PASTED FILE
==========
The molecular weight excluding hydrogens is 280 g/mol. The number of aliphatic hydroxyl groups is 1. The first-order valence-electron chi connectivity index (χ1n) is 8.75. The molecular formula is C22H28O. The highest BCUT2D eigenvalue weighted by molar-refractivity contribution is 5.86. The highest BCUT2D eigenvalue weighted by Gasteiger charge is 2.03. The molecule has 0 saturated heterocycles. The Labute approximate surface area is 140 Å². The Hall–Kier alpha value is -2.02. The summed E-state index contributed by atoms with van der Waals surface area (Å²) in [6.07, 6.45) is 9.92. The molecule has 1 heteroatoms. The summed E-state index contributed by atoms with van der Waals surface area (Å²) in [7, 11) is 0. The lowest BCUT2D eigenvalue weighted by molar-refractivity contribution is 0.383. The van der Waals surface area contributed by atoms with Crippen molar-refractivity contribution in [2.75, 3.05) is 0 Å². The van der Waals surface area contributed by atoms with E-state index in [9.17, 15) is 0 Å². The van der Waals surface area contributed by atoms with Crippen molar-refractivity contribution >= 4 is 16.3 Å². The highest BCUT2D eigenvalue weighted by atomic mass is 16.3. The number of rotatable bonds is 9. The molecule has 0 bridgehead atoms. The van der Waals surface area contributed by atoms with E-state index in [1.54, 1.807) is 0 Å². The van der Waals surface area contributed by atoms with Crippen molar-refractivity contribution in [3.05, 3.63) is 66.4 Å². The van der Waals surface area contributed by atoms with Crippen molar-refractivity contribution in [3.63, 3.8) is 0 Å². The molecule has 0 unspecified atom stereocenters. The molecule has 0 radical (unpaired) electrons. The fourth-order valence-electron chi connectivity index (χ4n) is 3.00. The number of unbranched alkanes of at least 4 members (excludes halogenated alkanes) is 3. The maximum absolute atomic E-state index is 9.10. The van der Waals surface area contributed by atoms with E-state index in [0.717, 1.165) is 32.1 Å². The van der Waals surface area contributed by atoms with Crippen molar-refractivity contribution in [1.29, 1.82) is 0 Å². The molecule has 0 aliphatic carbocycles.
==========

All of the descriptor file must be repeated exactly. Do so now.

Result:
The molecular weight excluding hydrogens is 280 g/mol. The number of aliphatic hydroxyl groups is 1. The first-order valence-electron chi connectivity index (χ1n) is 8.75. The molecular formula is C22H28O. The highest BCUT2D eigenvalue weighted by molar-refractivity contribution is 5.86. The highest BCUT2D eigenvalue weighted by Gasteiger charge is 2.03. The molecule has 0 saturated heterocycles. The Labute approximate surface area is 140 Å². The Hall–Kier alpha value is -2.02. The summed E-state index contributed by atoms with van der Waals surface area (Å²) in [6.07, 6.45) is 9.92. The molecule has 1 heteroatoms. The summed E-state index contributed by atoms with van der Waals surface area (Å²) in [7, 11) is 0. The lowest BCUT2D eigenvalue weighted by molar-refractivity contribution is 0.383. The van der Waals surface area contributed by atoms with Crippen molar-refractivity contribution in [2.75, 3.05) is 0 Å². The van der Waals surface area contributed by atoms with E-state index in [9.17, 15) is 0 Å². The van der Waals surface area contributed by atoms with Crippen molar-refractivity contribution >= 4 is 16.3 Å². The highest BCUT2D eigenvalue weighted by atomic mass is 16.3. The number of rotatable bonds is 9. The molecule has 0 bridgehead atoms. The van der Waals surface area contributed by atoms with E-state index in [1.54, 1.807) is 0 Å². The van der Waals surface area contributed by atoms with Crippen molar-refractivity contribution in [3.05, 3.63) is 66.4 Å². The van der Waals surface area contributed by atoms with Crippen molar-refractivity contribution in [3.63, 3.8) is 0 Å². The molecule has 0 unspecified atom stereocenters. The molecule has 0 radical (unpaired) electrons. The fourth-order valence-electron chi connectivity index (χ4n) is 3.00. The number of unbranched alkanes of at least 4 members (excludes halogenated alkanes) is 3. The maximum absolute atomic E-state index is 9.10. The van der Waals surface area contributed by atoms with E-state index in [0.717, 1.165) is 32.1 Å². The van der Waals surface area contributed by atoms with Crippen molar-refractivity contribution in [1.29, 1.82) is 0 Å². The molecule has 0 aliphatic carbocycles.